Words To Use In A Research Paper No Homework Facts
Developing the language skills to build an argument and to write persuasively is crucial if you’re to write outstanding essays every time.In this article, we’re going to equip you with the words and phrases you need to write a top-notch essay, along with examples of how to utilise them.Usage: “In order to” can be used to introduce an explanation for the purpose of an argument.Example: “In order to understand X, we need first to understand Y.” Usage: Use “in other words” when you want to express something in a different way (more simply), to make it easier to understand, or to emphasise or expand on a point. In other words, they live on the land and in the water.” Usage: This phrase is another way of saying “in other words”, and can be used in particularly complex points, when you feel that an alternative way of wording a problem may help the reader achieve a better understanding of its significance. To put it another way, they will die without the sun.” Usage: “That is” and “that is to say” can be used to add further detail to your explanation, or to be more precise. That is to say, they must breathe air.” Usage: Use “to that end” or “to this end” in a similar way to “in order to” or “so”.It’s by no means an exhaustive list, and there will often be other ways of using the words and phrases we describe that we won’t have room to include, but there should be more than enough below to help you make an instant improvement to your essay-writing skills.Let’s start by looking at language for general explanations of complex points.Similarly, we have a tendency to react with surprise to the unfamiliar.” Usage: Use the phrase “another key point to remember” or “another key fact to remember” to introduce additional facts without using the word “also”.Example: “As a Romantic, Blake was a proponent of a closer relationship between humans and nature.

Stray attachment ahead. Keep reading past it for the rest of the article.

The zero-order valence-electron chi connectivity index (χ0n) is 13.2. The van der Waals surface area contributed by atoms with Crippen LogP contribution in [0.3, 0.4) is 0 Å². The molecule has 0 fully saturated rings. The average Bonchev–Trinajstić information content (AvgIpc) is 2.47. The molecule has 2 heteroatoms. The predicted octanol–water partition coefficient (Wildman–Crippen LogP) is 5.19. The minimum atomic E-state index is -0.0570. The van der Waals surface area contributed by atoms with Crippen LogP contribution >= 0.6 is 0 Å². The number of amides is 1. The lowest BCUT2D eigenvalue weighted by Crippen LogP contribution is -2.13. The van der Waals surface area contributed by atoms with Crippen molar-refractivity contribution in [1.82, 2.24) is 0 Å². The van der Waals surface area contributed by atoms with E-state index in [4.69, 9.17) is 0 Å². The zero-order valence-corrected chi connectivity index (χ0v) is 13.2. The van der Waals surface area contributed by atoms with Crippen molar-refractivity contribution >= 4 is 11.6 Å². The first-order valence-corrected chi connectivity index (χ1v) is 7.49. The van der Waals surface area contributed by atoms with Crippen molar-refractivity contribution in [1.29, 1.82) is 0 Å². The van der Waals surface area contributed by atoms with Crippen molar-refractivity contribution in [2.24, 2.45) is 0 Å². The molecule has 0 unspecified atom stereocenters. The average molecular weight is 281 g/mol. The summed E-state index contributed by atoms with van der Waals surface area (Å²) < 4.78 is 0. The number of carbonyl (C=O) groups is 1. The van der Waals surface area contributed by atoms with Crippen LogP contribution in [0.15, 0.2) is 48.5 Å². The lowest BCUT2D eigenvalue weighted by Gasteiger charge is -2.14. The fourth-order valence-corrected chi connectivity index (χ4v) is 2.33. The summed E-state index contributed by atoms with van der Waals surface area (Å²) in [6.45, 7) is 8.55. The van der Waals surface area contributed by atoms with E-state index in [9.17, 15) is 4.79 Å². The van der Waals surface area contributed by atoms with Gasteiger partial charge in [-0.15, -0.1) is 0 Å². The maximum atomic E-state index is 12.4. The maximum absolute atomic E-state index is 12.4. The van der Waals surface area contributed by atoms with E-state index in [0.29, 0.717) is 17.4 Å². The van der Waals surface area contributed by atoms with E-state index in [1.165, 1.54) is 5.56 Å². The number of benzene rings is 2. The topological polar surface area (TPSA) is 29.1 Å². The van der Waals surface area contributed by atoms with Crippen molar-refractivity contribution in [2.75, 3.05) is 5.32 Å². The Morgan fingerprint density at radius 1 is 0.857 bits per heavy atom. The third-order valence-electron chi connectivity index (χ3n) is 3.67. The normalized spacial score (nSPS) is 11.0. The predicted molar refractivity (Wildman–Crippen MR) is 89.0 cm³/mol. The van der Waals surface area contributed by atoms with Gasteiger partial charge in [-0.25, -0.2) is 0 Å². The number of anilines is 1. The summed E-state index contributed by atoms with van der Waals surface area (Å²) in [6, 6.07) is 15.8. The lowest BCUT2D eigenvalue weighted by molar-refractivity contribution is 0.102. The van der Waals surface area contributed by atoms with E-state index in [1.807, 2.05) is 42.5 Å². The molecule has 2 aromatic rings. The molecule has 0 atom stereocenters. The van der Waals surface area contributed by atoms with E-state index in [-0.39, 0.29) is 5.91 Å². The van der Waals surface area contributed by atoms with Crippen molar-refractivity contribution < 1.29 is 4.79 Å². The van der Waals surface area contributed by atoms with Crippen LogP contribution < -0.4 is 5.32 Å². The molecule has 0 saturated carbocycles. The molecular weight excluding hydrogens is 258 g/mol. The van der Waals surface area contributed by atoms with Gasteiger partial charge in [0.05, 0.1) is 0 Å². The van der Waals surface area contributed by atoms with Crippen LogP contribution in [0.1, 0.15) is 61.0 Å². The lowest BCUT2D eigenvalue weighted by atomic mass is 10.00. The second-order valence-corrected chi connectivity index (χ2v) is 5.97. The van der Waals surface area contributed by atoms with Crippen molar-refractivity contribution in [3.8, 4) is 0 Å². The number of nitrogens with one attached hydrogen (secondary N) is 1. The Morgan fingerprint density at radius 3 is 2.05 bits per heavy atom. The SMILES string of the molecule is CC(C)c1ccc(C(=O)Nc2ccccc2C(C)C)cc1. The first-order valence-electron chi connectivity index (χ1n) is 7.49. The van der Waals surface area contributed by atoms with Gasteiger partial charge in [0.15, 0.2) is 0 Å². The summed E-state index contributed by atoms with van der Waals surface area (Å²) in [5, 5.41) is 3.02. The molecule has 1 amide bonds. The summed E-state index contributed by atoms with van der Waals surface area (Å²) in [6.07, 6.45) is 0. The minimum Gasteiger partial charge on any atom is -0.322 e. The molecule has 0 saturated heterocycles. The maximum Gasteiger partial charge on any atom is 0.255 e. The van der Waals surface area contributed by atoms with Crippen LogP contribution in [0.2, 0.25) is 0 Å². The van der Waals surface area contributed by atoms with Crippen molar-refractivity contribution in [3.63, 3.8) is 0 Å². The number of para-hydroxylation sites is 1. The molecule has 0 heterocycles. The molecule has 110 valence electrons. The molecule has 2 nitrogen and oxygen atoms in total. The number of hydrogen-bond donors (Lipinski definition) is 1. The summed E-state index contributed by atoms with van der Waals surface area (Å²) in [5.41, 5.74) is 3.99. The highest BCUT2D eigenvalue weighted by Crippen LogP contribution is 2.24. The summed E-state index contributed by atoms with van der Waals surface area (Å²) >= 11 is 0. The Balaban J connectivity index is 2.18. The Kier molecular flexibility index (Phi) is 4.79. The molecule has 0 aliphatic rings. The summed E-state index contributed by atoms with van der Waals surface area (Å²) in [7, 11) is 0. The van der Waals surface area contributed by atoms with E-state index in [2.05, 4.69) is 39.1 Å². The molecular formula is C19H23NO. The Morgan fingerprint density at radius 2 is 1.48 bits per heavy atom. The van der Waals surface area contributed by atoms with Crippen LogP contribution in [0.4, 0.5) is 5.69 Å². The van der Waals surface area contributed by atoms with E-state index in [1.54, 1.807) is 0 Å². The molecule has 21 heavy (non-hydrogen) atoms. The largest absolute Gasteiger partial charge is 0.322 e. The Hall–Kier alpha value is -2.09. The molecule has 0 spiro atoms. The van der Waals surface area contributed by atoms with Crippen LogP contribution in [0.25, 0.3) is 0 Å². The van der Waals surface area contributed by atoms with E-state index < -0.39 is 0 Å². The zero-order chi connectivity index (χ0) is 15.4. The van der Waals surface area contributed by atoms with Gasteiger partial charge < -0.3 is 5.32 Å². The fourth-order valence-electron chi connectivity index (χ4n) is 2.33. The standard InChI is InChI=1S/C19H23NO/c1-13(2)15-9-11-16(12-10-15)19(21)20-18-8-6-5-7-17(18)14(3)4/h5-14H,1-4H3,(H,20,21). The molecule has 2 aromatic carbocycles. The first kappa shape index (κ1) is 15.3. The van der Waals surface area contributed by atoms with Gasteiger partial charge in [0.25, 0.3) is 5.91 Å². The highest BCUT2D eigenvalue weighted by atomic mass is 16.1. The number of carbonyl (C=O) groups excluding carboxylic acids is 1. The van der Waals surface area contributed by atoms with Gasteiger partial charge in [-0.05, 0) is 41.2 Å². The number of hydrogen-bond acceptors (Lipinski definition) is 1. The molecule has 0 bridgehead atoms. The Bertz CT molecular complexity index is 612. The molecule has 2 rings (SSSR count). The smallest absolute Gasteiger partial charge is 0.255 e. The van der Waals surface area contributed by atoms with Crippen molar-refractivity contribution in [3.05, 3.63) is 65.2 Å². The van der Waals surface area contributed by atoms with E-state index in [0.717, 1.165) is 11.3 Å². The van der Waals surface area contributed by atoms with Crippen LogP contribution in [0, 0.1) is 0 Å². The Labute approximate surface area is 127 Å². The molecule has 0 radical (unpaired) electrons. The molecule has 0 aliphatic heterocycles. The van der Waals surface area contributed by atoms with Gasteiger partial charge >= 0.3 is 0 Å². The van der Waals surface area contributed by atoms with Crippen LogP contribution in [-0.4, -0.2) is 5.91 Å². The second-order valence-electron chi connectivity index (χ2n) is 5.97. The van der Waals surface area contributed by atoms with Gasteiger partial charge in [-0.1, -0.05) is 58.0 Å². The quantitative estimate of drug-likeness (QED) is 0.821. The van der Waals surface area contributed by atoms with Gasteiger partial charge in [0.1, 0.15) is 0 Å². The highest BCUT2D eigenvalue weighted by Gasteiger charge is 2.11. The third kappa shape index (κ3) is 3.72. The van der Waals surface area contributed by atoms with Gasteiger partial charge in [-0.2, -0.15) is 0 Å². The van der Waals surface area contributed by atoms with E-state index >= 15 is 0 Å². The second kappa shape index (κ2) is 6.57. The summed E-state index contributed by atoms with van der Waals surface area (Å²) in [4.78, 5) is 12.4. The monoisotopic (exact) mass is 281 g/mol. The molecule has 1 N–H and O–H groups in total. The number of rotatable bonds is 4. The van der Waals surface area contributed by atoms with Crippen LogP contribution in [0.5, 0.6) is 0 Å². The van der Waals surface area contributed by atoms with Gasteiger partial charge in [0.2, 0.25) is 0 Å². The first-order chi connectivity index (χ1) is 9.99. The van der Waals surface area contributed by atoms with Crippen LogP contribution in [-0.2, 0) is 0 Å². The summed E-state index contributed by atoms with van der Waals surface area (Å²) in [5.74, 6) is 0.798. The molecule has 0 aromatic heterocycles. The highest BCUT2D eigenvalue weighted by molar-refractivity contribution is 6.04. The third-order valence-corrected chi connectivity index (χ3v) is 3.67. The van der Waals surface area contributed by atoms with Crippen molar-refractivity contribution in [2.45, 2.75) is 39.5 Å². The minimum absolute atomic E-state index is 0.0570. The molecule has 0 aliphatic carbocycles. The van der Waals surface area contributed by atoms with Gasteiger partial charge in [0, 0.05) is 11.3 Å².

Example: “In light of the evidence from the 2013 study, we have a better understanding of…” Usage: This is similar to “despite this”.
With this in mind, let’s look at a more recent study to see how the results compare.” Usage: This means “on condition that”.
You can also say “providing that” or just “providing” to mean the same thing.
Example: “There are many points in support of this view. This section covers words you can use instead of the “but” in these examples, to make your writing sound more intelligent and interesting.
Usage: Use “however” to introduce a point that disagrees with what you’ve just said. However, Scholar B reached a different conclusion.” Usage: Usage of this phrase includes introducing a contrasting interpretation of the same piece of evidence, a different piece of evidence that suggests something else, or an opposing opinion.